“The Office” leaving Netflix is the end of an era for many fans

By Meagan Kennedy 

Elm Staff Writer 

Originally airing on NBC in March 2005, “The Office” is a mockumentary style sitcom detailing the day-to-day ongoings of the modern American workplace. 

Cataloguing the lives of co-workers at the Dunder Mifflin paper company, the show has spanned nine seasons, becoming known as one of the many classic sitcoms of the early 2000s. 

With actors like Steve Carrell, Jenna Fischer, and John Krasinski at the helm, the show has been described as a “cult favorite” by sources like the Hollywood Reporter’s Twitter back in June of 2019. 

Through its time on air, “The Office” has collected a total of 42 Emmy nominations and five wins, but, according to The Washington Post reporter Sonia Rao, still feared cancellation during its initial run. The switch from weekly episodes to streamable seasons online is what gave this show the success it knows today. 

However, “it wasn’t until iTunes… came to the rescue that the show gained enough of an audience to get renewed for a third season,” Rao said in 2020. 

Then, when Netflix picked up the post-television run, the series gained its true following many recognize today. 

Throughout its run, the success of the show was not as visible, even for actors like John Krasinski, according to U.S. Magazine. The switch from on-air television to online streaming was a surprising shift. 

“We were constantly in fear of getting cancelled,” John Krasinski, known for playing Jim Halpert, told U.S. Magazine writer Zach Johnson in 2012. 

Krasinski said he “remembered walking around New York and people would stop [him] on the street with buds in their ears and go ‘Oh my God!…You’re on my iPod!’” 

As Netflix rose in popularity throughout the early 2010s, so did “The Office.” After the service took hold of the show when DVD rentals were still a regular form of Netflix’s identity, “The Office” was one of the first and longest available shows on Netflix, as audiences witnessed the rise of new ways to access and view television. 

The Wall Street Journal reported “The Office” was the most-watched show on the service in 2019, the same year NBCUniversal announced they would be starting their own streaming service, entitled Peacock. In 2018, the Wall Street Journal reported that three percent of all Netflix minutes watched in the United States was of “The Office,” totaling at nearly 52 billion minutes. 

Generation Z in particular has found comfort and identity in these sitcom shows like “The Office” or “Friends”, which, through their second lives on Netflix, have become iconic among younger audiences. “The Office” fuels a feeling of nostalgia for a time when many of these fans were too young to remember, yet these fans still find similarities to themselves and their worlds through the show’s loveable characters. 

“The latter-day dominance of ‘The Office’ is more than financial, though: it’s cultural,” The Ringer writer Alison Herman said. “A decade on Netflix has endeared the show to an entire generation raised on streaming, more accustomed to the numbing deluge of a binge than the comforting consistency of a weekly time slot.”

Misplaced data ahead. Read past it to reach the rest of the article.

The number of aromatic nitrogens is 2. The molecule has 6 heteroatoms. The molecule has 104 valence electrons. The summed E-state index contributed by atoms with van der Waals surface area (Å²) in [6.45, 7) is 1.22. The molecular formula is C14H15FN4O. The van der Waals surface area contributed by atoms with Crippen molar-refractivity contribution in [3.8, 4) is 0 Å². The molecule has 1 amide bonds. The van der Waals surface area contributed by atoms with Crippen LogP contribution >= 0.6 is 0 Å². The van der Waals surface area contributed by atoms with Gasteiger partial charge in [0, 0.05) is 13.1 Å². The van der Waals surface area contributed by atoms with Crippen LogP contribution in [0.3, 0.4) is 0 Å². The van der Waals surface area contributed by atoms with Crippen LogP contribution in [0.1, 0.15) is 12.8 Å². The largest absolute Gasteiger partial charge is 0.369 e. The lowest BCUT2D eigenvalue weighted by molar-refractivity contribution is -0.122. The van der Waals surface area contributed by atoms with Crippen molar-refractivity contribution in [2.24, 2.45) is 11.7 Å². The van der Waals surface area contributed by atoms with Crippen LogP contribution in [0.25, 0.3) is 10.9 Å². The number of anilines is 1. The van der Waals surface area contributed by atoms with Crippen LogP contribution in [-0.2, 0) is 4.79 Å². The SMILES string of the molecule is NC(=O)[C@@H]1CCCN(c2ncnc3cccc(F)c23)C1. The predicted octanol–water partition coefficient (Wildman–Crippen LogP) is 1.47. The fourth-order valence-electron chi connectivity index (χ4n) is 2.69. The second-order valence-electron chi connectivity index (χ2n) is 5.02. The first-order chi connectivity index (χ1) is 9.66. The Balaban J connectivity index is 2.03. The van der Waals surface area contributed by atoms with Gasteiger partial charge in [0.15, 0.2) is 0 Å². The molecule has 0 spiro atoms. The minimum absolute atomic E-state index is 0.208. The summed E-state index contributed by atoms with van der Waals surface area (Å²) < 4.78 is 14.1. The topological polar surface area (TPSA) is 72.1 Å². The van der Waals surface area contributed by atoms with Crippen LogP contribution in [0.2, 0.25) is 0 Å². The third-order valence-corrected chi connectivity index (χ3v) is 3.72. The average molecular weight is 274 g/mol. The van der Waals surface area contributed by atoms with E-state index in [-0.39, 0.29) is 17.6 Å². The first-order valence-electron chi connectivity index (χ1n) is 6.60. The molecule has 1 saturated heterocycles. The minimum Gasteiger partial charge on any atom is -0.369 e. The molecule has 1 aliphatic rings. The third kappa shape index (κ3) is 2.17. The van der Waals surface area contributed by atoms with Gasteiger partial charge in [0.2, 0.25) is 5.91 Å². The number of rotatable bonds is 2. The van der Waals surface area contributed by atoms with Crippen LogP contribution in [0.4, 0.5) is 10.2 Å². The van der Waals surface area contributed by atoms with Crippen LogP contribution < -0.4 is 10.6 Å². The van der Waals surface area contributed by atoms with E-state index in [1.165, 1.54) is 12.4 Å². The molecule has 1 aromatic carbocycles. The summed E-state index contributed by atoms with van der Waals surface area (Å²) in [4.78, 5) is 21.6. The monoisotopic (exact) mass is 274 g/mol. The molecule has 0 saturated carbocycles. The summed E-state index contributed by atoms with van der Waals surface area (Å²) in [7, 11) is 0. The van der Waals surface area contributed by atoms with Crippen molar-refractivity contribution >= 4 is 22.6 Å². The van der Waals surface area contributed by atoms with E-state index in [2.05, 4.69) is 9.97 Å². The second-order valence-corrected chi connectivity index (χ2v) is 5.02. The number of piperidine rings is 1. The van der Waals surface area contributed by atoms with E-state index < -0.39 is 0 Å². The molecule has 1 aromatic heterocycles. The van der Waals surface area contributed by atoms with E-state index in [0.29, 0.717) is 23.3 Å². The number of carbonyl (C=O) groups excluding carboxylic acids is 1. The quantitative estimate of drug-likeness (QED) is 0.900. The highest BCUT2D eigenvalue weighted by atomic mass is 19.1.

Even pop singer Billie Eilish, one of many members of Generation Z, finds comfort in watching “The Office.” She has regularly used lines from the show in her songs, including “my strange addiction”, and even opened concerts with the series’ theme song for many of her earlier performances. 

While the first two seasons of the show are currently available for free on Peacock, users will need to subscribe to the service to watch the remaining seven seasons, with either the option to watch with ads for $4.99 a month or watch ad-free for $9.99 a month. 

“As Netflix loses more of these comfort watches, like ‘Friends’ last year, it’ll have to rely on its in-house content to maintain its subscriber base, while also charging more so it can keep making shows,” The Verge writer Ashley Carman said. 

With social distancing still in order, the service might begin to struggle to keep up with other streaming services as the backlog of pre-pandemic Netflix productions begins to dwindle. 

As more services like NBC’s Peacock rise and reclaim their shows notorious with success during their time on Netflix, the future of the streaming giant’s domination over other smaller streaming services is unclear. 

With original productions like “Stranger Things,” “The Crown,” “Ozark,” and many others, Netflix continues to pull in millions of subscribes across the world each year, but with a pandemic having no end in sight, these shows are slow in their production of new seasons. 

Shows like “The Office” still stand as a cultural phenomenon for many Netflix users, but it’s popularity force transferring to NBC’s Peacock is unsure. 

For many, “The Office,” whether streamable or not, stands as a time capsule for a transition into a new world. The characters, their lives, and their odd interactions, continue to remind fans that, season after season, life is much more fun with a good sense of humor.

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